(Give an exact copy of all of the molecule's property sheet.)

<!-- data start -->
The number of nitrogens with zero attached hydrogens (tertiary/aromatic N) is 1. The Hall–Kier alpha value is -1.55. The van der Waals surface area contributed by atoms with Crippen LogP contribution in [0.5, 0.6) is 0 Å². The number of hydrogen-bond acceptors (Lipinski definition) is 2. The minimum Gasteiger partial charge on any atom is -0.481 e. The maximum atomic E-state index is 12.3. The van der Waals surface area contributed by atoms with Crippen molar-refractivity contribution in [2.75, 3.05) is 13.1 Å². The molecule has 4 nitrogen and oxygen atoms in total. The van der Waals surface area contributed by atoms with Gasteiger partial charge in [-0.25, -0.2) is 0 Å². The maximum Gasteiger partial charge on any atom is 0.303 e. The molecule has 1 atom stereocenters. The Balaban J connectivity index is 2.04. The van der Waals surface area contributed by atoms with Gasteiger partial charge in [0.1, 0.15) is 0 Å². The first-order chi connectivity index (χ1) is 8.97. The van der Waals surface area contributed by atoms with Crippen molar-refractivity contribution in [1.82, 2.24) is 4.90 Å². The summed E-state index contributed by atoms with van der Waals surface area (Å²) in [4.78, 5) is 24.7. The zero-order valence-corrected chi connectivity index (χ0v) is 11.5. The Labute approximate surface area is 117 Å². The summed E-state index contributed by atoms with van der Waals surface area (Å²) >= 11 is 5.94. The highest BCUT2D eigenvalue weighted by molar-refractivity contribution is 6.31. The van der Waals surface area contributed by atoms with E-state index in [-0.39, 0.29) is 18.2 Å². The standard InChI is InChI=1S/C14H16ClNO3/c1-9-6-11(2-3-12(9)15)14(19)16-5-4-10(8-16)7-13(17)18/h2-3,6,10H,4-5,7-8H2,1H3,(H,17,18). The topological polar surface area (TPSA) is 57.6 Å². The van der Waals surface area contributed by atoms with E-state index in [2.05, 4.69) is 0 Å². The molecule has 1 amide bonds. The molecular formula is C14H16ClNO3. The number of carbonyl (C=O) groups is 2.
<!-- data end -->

The number of nitrogens with zero attached hydrogens (tertiary/aromatic N) is 1. The Hall–Kier alpha value is -1.55. The van der Waals surface area contributed by atoms with Crippen LogP contribution in [0.5, 0.6) is 0 Å². The number of hydrogen-bond acceptors (Lipinski definition) is 2. The minimum Gasteiger partial charge on any atom is -0.481 e. The maximum atomic E-state index is 12.3. The van der Waals surface area contributed by atoms with Crippen molar-refractivity contribution in [2.75, 3.05) is 13.1 Å². The molecule has 4 nitrogen and oxygen atoms in total. The van der Waals surface area contributed by atoms with Gasteiger partial charge in [-0.25, -0.2) is 0 Å². The maximum Gasteiger partial charge on any atom is 0.303 e. The molecule has 1 atom stereocenters. The Balaban J connectivity index is 2.04. The van der Waals surface area contributed by atoms with Gasteiger partial charge in [0.1, 0.15) is 0 Å². The first-order chi connectivity index (χ1) is 8.97. The van der Waals surface area contributed by atoms with Crippen molar-refractivity contribution in [1.82, 2.24) is 4.90 Å². The summed E-state index contributed by atoms with van der Waals surface area (Å²) in [4.78, 5) is 24.7. The zero-order valence-corrected chi connectivity index (χ0v) is 11.5. The Labute approximate surface area is 117 Å². The summed E-state index contributed by atoms with van der Waals surface area (Å²) >= 11 is 5.94. The highest BCUT2D eigenvalue weighted by molar-refractivity contribution is 6.31. The van der Waals surface area contributed by atoms with E-state index in [-0.39, 0.29) is 18.2 Å². The standard InChI is InChI=1S/C14H16ClNO3/c1-9-6-11(2-3-12(9)15)14(19)16-5-4-10(8-16)7-13(17)18/h2-3,6,10H,4-5,7-8H2,1H3,(H,17,18). The topological polar surface area (TPSA) is 57.6 Å². The van der Waals surface area contributed by atoms with E-state index in [2.05, 4.69) is 0 Å². The molecule has 1 amide bonds. The molecular formula is C14H16ClNO3. The number of carbonyl (C=O) groups is 2.